First flying was not a scary experience for Meghana

First flying was not a scary experience for Meghana

Meghana Shanbough

Meghana Shanbough didn’t feel scared when she first flew in a Pilatus PC-7 aircraft nearly 11 months ago.

“I was anxious. I was also thrilled, but I wasn’t scared as I was trained well to anticipate what to expect. Also it was dual sortie as my instructor was sitting in the front seat,” the Chikkamagaluru girl who passed out from the Air Force Academy, Dundigal, last week told DH. Meghana becomes IAF’s sixth women fighter pilot and first from South India after the Air Force opened up combat flying for women in 2015.

Incidentally she took to the skies almost at the same time when the second batch of two women pilots – Shivangi Singh and Pratibha – graduated from the IAF academy.

Asked why she opted for fighter flying that comes with several inherent risks, Meghana said, “I wanted to break the barriers and do something out of the box. The concept of risk is subjective because even flying a transport aircraft and helicopter comes with their own risks. In any case it is worth taking the risk.”

“Fighter flying is a personal choice, which I took after discussing it with my mentors and parents, who were very supportive. I don’t regret my choice,” she said.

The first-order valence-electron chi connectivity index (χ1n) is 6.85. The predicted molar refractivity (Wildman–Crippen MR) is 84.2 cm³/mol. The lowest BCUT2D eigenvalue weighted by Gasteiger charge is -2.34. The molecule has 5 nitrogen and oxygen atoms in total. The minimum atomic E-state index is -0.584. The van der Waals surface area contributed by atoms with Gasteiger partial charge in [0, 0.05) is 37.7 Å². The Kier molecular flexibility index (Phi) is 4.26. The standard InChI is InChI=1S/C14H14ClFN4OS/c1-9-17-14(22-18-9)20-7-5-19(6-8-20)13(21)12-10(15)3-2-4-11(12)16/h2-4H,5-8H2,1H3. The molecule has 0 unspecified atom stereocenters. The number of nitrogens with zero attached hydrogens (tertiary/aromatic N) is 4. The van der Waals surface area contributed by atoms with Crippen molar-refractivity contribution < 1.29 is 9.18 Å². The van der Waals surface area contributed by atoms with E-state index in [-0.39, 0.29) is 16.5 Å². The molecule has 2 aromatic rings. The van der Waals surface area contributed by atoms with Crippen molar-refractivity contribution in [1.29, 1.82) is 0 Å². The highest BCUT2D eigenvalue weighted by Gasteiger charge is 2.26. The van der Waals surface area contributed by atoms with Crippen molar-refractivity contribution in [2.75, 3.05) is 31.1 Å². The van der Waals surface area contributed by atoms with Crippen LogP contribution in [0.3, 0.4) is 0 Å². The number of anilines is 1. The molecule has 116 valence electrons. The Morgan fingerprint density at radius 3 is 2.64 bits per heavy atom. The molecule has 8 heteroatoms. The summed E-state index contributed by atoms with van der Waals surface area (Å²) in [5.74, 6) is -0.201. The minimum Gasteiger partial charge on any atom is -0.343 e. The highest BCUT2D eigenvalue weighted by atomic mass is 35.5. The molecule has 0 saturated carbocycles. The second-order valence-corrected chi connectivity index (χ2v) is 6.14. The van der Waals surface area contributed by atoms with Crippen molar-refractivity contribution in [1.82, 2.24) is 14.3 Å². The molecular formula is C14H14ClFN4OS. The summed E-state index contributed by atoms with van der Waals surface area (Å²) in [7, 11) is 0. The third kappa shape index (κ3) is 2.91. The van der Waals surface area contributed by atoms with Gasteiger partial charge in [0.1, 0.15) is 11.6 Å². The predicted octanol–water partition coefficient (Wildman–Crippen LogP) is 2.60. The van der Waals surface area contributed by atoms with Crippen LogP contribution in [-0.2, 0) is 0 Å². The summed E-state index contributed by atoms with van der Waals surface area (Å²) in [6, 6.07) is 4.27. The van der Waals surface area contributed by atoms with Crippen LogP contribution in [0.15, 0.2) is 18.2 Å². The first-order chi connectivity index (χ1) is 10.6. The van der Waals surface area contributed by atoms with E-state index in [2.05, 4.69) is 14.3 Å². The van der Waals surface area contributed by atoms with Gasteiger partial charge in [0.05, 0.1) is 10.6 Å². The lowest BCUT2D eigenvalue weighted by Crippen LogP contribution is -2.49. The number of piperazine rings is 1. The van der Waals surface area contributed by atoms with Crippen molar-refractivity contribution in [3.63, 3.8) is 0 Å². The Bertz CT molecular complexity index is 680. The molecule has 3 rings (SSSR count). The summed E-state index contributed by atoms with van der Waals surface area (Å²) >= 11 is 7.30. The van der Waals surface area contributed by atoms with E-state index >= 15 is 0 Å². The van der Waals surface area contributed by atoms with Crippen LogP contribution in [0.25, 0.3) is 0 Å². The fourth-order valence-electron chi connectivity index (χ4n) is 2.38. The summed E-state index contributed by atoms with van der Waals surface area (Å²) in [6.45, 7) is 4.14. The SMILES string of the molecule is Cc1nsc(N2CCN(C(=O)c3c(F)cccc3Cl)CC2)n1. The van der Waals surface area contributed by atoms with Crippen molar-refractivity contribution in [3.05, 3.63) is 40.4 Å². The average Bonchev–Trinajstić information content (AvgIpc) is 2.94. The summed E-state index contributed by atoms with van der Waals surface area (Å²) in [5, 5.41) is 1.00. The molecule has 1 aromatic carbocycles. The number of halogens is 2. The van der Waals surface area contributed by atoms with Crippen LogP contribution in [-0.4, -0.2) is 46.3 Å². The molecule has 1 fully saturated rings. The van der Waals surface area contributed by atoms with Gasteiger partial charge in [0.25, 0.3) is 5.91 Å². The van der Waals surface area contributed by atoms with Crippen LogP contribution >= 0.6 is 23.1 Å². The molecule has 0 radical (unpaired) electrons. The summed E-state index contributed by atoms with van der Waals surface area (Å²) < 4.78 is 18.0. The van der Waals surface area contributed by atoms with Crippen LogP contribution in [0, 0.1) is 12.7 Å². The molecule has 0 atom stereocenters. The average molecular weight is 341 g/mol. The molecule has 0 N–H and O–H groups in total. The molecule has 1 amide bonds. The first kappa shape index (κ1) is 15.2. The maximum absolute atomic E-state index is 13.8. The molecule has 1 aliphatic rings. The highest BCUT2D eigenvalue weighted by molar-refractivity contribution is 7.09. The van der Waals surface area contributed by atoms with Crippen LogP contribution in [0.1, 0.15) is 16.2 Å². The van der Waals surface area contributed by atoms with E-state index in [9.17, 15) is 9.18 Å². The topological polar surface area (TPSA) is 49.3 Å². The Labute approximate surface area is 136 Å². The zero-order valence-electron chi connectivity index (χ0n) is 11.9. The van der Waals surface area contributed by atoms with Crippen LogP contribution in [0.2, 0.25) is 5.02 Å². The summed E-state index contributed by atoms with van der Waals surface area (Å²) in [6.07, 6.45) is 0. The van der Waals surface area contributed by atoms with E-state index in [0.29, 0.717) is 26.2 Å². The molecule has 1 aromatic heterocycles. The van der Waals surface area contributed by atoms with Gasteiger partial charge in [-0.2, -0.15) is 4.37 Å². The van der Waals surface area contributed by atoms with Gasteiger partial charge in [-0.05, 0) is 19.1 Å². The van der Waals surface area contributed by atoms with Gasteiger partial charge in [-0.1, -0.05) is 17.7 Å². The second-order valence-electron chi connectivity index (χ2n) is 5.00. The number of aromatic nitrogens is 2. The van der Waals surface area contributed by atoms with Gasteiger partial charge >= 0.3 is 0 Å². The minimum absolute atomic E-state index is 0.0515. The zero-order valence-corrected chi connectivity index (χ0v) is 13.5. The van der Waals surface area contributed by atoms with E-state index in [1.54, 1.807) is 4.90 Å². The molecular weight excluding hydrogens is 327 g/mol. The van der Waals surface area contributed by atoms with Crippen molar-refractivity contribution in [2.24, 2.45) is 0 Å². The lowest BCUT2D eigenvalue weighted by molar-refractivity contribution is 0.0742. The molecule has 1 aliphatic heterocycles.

Meghana completed her training with Pilatus basic trainer and Kiran intermediate aircraft. For the next 12-14 months, she would be trained in Hawk advanced jet trainer, first at Bidar and subsequently at Kalaikunda in West Bengal.

“I enjoy fighter flying because of different types roles these aircraft perform. Also it would be exciting to join a squadron as I heard so many anecdotes about the kind of culture and camaraderie that exist in a squadron,” she said.

Coming from a civilian background, the military academy gave a cultural shock to Meghana who studied first at her home town and later in Mysuru. But being a fast-learner, she was able to manage. First six months of training was all on the ground after which she stepped into the cockpit of the Pilatus PC-7. “Initially, the aircraft almost seems to have its own mind. It took me some time to be at ease with the aircraft. Then the flying became enjoyable. Each sortie used to bring some challenge. I learn how to fly by the day and by the night. I learn about navigation. Every phase of flying is different and enjoyable,” she said. The first three IAF women fighter pilots – Bhawna Kanth, Avani Chaturvedi and Mohana Singh – are now part of operational squadrons and flying fighter jets solo.

Currently IAF has close to 1,600 women officers including more than 100 pilots for fighter, transport and helicopter operations. The service also has women trained for flying helicopters in Siachen glacier, which is equally arduous and challenging task.